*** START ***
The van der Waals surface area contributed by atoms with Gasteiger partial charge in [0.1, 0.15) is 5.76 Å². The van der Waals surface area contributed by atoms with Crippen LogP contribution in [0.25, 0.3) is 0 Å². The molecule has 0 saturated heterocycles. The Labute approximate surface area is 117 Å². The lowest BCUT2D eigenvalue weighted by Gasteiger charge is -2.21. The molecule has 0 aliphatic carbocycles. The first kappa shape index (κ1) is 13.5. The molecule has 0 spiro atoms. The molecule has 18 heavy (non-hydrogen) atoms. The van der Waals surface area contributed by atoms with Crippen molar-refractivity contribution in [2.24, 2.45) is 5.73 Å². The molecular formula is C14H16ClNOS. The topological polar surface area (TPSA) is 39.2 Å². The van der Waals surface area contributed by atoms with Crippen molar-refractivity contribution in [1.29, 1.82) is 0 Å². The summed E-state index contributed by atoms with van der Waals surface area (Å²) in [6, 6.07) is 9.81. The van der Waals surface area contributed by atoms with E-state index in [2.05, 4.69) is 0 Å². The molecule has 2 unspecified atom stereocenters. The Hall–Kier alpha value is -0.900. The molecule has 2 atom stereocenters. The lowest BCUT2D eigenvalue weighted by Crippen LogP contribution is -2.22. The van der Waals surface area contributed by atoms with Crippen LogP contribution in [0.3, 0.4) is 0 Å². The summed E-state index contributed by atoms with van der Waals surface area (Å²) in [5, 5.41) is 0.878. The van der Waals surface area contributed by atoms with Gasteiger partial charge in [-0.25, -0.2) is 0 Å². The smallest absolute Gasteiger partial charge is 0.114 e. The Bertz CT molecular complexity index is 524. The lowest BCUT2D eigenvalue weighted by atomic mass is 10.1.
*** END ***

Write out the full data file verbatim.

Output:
The van der Waals surface area contributed by atoms with Gasteiger partial charge in [0.1, 0.15) is 5.76 Å². The van der Waals surface area contributed by atoms with Crippen LogP contribution in [0.25, 0.3) is 0 Å². The molecule has 0 saturated heterocycles. The Labute approximate surface area is 117 Å². The lowest BCUT2D eigenvalue weighted by Gasteiger charge is -2.21. The molecule has 0 aliphatic carbocycles. The first kappa shape index (κ1) is 13.5. The molecule has 0 spiro atoms. The molecule has 18 heavy (non-hydrogen) atoms. The van der Waals surface area contributed by atoms with Crippen molar-refractivity contribution in [2.24, 2.45) is 5.73 Å². The molecular formula is C14H16ClNOS. The topological polar surface area (TPSA) is 39.2 Å². The van der Waals surface area contributed by atoms with Crippen molar-refractivity contribution in [1.29, 1.82) is 0 Å². The summed E-state index contributed by atoms with van der Waals surface area (Å²) in [6, 6.07) is 9.81. The van der Waals surface area contributed by atoms with E-state index in [2.05, 4.69) is 0 Å². The molecule has 2 unspecified atom stereocenters. The Hall–Kier alpha value is -0.900. The molecule has 2 atom stereocenters. The lowest BCUT2D eigenvalue weighted by Crippen LogP contribution is -2.22. The van der Waals surface area contributed by atoms with Crippen LogP contribution in [0.3, 0.4) is 0 Å². The summed E-state index contributed by atoms with van der Waals surface area (Å²) in [5, 5.41) is 0.878. The van der Waals surface area contributed by atoms with Gasteiger partial charge in [-0.25, -0.2) is 0 Å². The smallest absolute Gasteiger partial charge is 0.114 e. The Bertz CT molecular complexity index is 524. The lowest BCUT2D eigenvalue weighted by atomic mass is 10.1.